Pediatric hospital rehabilitation teams and community-based early intervention programs confront the increasing demand to treat infants and preschoolers suffering both acquired and congenital brain injuries. However, few outcome studies are available to provide clear and practical guidance to their efforts. Specialists require more complete knowledge of the problems and the possibilities for these young handicapped children. Needed research can establish norms for progress and recovery, which can be used to evaluate individual gains, to provide prognoses, and to monitor interdisciplinary treatment impact. Our preliminary research traced comparative patterns of developmental and behavioral progress during intervention for infants and preschoolers suffering acquired and congenital brain injuries. In addition, this study documented treatment impact for both brain injury groups. Results demonstrated the existence of very similar overall progress and recovery patterns within both groups. An intensive interdisiplinary treatment approach proved to be responsible for facilitating developmental and behavioral gains beyond levels expected due to maturation. Practical implications of these results for early intervention teams are detailed. Well-designed empirical research is needed to document the recovery rates and developmental/behavioral progress patterns of infants and preschoolers suffering both acquired and congenital brain injuries. Furthermore, studies must demonstrate the efficacy of early intervention approaches designed to promote progress for such young handicapped children. In response to these needs, our prospective research defined the patterns of developmental and behavioral progress for young brain-injured children. Cognitive developmental patterns revealed the strongest and most dramatic rates of gain whereas neuromotor patterns showed the least. Similarly, various neurophysiological and self-regulatory behavior processes in both brain-injury groups showed enduring deficits and were least affected by intervention. These results also demonstrate that an intensive, interdisciplinary, early intervention treatment program significantly enhanced the developmental and behavioral functioning of young children with both acquired and congenital brain injuries. These research outcomes suggest guidelines for future clinical research and practice in early intervention. Multidimensional diagnostic batteries composed of both child performance and clinical judgment scales can substantially improve the sensitivity and comprehensiveness of team assessments for young brain-injured children. In particular, curriculum-based scales accurately detected changes across several developmental areas and clinical judgment ratings offered an invaluable method for describing subtle changes in complex behavioral dimensions. Next, rehabilitation programs must expand their treatment focus to promote cognitive and social skill development along with neuromotor skill development for young brain-injured children. Finally, longitudinal research is needed to monitor these children and to determine the extent to which their accelerated developmental progress patterns during intensive treatment are maintained. Comparisons of developmental progress among these children now attending various community-based early intervention programs that vary in structure and intensity are planned. Also, comparisons with similar groups of children never treated on an inpatient basis will be conducted.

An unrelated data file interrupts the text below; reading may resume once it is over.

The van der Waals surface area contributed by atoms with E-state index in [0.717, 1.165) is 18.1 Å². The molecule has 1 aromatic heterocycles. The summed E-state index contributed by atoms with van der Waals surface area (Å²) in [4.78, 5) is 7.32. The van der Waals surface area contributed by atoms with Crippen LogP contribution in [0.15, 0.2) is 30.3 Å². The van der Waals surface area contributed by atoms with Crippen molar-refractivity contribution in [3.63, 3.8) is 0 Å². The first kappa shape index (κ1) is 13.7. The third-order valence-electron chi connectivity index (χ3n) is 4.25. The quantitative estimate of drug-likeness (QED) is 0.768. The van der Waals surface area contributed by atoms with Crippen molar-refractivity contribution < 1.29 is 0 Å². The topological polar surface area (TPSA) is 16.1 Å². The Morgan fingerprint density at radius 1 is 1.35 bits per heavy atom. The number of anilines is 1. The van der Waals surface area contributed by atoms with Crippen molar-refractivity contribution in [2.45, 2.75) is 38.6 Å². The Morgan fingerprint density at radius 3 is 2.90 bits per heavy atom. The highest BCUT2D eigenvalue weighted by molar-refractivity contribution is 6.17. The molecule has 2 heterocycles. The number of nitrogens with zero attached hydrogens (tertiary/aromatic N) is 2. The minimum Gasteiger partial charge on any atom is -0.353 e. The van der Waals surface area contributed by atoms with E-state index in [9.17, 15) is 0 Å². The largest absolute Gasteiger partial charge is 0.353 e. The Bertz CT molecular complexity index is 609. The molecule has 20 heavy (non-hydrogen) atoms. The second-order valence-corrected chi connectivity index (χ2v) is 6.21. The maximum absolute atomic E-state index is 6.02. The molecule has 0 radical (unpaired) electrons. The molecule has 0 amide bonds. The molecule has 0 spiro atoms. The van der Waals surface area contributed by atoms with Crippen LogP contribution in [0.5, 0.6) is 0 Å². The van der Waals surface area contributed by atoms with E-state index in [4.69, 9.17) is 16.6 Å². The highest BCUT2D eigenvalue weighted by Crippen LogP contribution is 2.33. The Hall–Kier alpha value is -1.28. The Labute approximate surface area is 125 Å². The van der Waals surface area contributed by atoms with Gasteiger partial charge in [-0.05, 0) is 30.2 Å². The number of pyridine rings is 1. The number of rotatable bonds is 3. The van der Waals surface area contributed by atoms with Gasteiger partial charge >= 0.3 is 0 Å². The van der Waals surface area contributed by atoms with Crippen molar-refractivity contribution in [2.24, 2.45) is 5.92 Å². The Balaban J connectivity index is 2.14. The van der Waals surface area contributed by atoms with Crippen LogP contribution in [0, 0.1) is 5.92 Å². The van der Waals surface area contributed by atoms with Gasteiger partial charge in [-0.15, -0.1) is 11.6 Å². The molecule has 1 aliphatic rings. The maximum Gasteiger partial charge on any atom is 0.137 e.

All Science Journal Classification (ASJC) codes
- Neuropsychology and Physiological Psychology
- Developmental and Educational Psychology